gone_girl_affleck_pike

My Brother’s Keeper: The Movie Inside Gone Girl

Sean Fennessey: Last week, Chris Ryan and I wrote about the little stories unfolding inside Fincher’s tidily composed picture shows of pain, cruelty, and postmodern architecture. And lo, there was another story-in-the-story in Gone Girl. Margo, Nick Dunne’s loyal but not uncritical twin sister, is among the movie’s highlights, a “What the fuck?” Greek chorus for viewers trying to process Nick’s dumbass life choices. Carrie Coon plays “Go,” and she is as fiercely funny, agitated, and weary here as she was emotionally deadened in this summer’s The Leftovers. And as on that show, she’s the best thing in this.

What happens between Nick and Go is one of the only relationships that operates on a human level — there are no operatic swings, no catastrophic gotchas in the storytelling. They own a bar together, they’re a couple of dissatisfied wiseasses, and then terrible things start happening to one of them. Go then goes through the emotional ringer with her brother, vacillating from support to rage to fear, then back to support and ultimately to tragic disillusion. Coon is so present in this movie, her performance so unfussy, that she grounds Movie Star Ben Affleck — at one point, I found myself examining their facial structures, identifying the subtle cleft in Coon’s chin. (It’s remarkable to think that this is the same doe-eyed girl from The Playboy Club.) Much has been written about Amy and the meaning of the kind of female character Gillian Flynn has created. Go is a minor inversion — her life isn’t full in this movie, but it is measured. She has a compass and a heart, and a biorhythm with her twin brother. Together, they make a smaller story about the inseparability of those of us who are born together. Brother and sister, through and through. When that bond breaks, it’s the only truly sad thing in Gone Girl.

Gone Girl 2: Happily Ever After

Mark Lisanti: That ending, right? Maybe you’re not onboard with it. Maybe it drives you nuts that Nick, after somehow surviving a 30- day ordeal almost perfectly engineered to make the rest of his cursed, post-Amy days on this earth as wretched as inhumanly possible, would grind the dazzling teeth inside that homecoming-king-gone-to-seed jaw of his into something approximating a smile and gutting his way through the inevitable reconciliation interview with Ellen Abbott. (Thanks for the robot cat, btw. Nice touch.) Then: mission accomplished. David and Gillian win, because it’s the kind of resolution that breaks out of the final frame and follows you home, daring you to contemplate the next chapters of this profoundly damaged partnership as you lie in bed, still stunned that Nick didn’t use his gift-wrapped moment to expose the psychotic machinations of his no-longer-gone girl.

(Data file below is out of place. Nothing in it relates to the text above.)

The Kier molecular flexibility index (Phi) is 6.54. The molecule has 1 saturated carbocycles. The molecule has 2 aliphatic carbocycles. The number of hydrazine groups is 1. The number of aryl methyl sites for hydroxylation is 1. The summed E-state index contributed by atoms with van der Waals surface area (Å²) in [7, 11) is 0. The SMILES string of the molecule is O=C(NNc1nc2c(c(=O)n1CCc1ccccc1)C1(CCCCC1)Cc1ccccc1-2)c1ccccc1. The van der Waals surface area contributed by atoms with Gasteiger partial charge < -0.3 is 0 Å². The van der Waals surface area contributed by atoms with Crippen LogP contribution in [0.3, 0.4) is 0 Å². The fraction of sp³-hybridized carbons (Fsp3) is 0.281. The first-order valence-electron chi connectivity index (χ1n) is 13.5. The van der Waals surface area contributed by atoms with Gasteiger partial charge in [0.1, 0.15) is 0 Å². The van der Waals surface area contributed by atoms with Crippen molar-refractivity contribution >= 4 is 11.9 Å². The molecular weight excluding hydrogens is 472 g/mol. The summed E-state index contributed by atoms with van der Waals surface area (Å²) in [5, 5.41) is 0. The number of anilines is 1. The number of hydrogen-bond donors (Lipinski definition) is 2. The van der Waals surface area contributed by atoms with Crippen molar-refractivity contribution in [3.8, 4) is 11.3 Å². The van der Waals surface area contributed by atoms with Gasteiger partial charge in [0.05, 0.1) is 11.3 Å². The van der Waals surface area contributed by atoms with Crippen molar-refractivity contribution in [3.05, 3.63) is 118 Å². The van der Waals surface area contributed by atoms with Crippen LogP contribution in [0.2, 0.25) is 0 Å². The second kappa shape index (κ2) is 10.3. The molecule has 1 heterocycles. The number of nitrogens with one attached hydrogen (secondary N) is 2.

There’s the first trip to the ob-gyn, with Nick’s probing questions to the doctor to make sure that’s actually a baby up there on the ultrasound screen, and his jokes about if there’s a way to tell paternity with the stomach wand. His week-to-week monitoring of the pregnancy to make sure she hasn’t figured out a way to artificially inflate her stomach. The way he grabs the scissors away from the nurse a little too quickly when it’s time to cut the cord. His weary response as he handles every late-night feeding, as a simple lift of his wife’s eyebrow asks him, “You sure you want me in there alone with her in the dark?” (Let’s make the baby a mini-Amy, for maximum dread.) The go-bag hidden in his gym locker. The uncomfortable interview with the preschool director, where Amy pivots from the disappointment of hearing about the long waiting list to an offer to buy their gatekeeper some nice ties, and Nick’s involuntary laugh that breaks the tension. The overheard playtime conversations between mother and daughter about how Cool Barbie should behave around Good Guy Ken. We could fast-forward all the way to the kid’s first day of college, when Nick might finally make his escape, but by then maybe he has settled into the paranoid prison of his life, walking the well-manicured yard of his confinement, finding existential relief in its inescapability. They’re still soul mates, after all. Maybe he even helps Amy pick out the ties. Something that won’t give too much on the bedpost, something with a nice, taut wristfeel. You can’t stress enough the importance of getting into a good preschool; you want that child to be every bit as amazing as her mom.

Anyway: That ending. Fun times.